Take the bull by the horn!  And this is exactly what Tesla Motors did, while waiting for the official facts to come in.  Cut to the chase.  Wait to have all information, then explain what happened.  This fire accident would have been as devastating with a gasoline car, if not worse.  Gasoline lines run from the tank to the engine, unprotected, unlike battery cases and cables in EVs.  The fact that the fire was contained only to the front section of the Model S, as is apparent from the pictures is a testament to how strong the EV is and the high level of engineering.  More so, this Elon Musk response shows how carmakers should handle tricky situations.  Wait for the facts, then show it had nothing to do with the car itself, if applicabale.

Congratulations Tesla Motors on a mature move.  This is a welcome relief from the incessant hollow PR releases we are flooded with.  We hope the automobile community takes notice and starts treating its owners and enthusiasts with such straight forwardness.

Press Release:

About the Model S fire

By Elon Musk, Chairman, Product Architect & CEO

Earlier this week, a Model S traveling at highway speed struck a large metal object, causing significant damage to the vehicle. A curved section that fell off a semi-trailer was recovered from the roadway near where the accident occurred and, according to the road crew that was on the scene, appears to be the culprit. The geometry of the object caused a powerful lever action as it went under the car, punching upward and impaling the Model S with a peak force on the order of 25 tons. Only a force of this magnitude would be strong enough to punch a 3 inch diameter hole through the quarter inch armor plate protecting the base of the vehicle.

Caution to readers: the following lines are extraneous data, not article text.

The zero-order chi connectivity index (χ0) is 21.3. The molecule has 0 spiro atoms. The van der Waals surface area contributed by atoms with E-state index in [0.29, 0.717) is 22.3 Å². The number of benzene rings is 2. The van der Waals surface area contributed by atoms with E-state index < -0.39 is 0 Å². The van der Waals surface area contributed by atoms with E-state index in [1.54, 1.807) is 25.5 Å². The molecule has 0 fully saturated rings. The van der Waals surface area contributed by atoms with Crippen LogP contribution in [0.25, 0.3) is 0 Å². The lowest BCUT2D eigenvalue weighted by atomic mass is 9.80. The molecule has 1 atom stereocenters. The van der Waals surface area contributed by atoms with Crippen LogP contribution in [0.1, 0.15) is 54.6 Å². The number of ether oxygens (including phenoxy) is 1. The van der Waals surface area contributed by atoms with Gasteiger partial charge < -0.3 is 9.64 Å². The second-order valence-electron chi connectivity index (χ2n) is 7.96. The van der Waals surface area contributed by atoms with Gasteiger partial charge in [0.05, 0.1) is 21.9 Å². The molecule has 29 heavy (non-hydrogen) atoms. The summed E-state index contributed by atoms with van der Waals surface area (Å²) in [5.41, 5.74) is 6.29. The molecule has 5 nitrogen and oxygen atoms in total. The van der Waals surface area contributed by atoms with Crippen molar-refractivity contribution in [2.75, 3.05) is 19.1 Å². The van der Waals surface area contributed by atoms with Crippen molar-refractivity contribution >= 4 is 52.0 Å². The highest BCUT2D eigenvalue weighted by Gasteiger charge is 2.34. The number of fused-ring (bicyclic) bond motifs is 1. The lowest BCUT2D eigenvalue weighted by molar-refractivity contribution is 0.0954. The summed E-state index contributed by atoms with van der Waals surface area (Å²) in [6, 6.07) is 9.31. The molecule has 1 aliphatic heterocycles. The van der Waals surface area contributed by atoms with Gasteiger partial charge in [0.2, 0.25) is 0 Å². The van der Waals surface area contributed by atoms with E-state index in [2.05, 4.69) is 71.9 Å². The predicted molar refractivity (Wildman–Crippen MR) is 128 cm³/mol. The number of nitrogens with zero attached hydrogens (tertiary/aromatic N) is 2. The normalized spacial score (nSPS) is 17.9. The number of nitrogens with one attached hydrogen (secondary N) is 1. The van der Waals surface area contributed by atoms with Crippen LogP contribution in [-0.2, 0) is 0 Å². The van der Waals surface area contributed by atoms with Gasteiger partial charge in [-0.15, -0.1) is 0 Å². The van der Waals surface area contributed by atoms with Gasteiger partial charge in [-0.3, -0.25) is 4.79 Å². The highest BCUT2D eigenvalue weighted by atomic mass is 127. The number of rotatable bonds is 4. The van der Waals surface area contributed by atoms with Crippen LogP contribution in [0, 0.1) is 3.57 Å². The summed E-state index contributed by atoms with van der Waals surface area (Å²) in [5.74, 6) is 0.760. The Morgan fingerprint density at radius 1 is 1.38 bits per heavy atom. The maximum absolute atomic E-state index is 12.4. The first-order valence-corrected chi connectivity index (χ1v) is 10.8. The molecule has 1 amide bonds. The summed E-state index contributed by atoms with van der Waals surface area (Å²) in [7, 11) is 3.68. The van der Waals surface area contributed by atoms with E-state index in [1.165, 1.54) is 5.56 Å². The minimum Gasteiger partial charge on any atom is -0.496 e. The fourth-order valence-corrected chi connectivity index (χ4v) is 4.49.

The Model S owner was nonetheless able to exit the highway as instructed by the onboard alert system, bring the car to a stop and depart the vehicle without injury. A fire caused by the impact began in the front battery module – the battery pack has a total of 16 modules – but was contained to the front section of the car by internal firewalls within the pack. Vents built into the battery pack directed the flames down towards the road and away from the vehicle.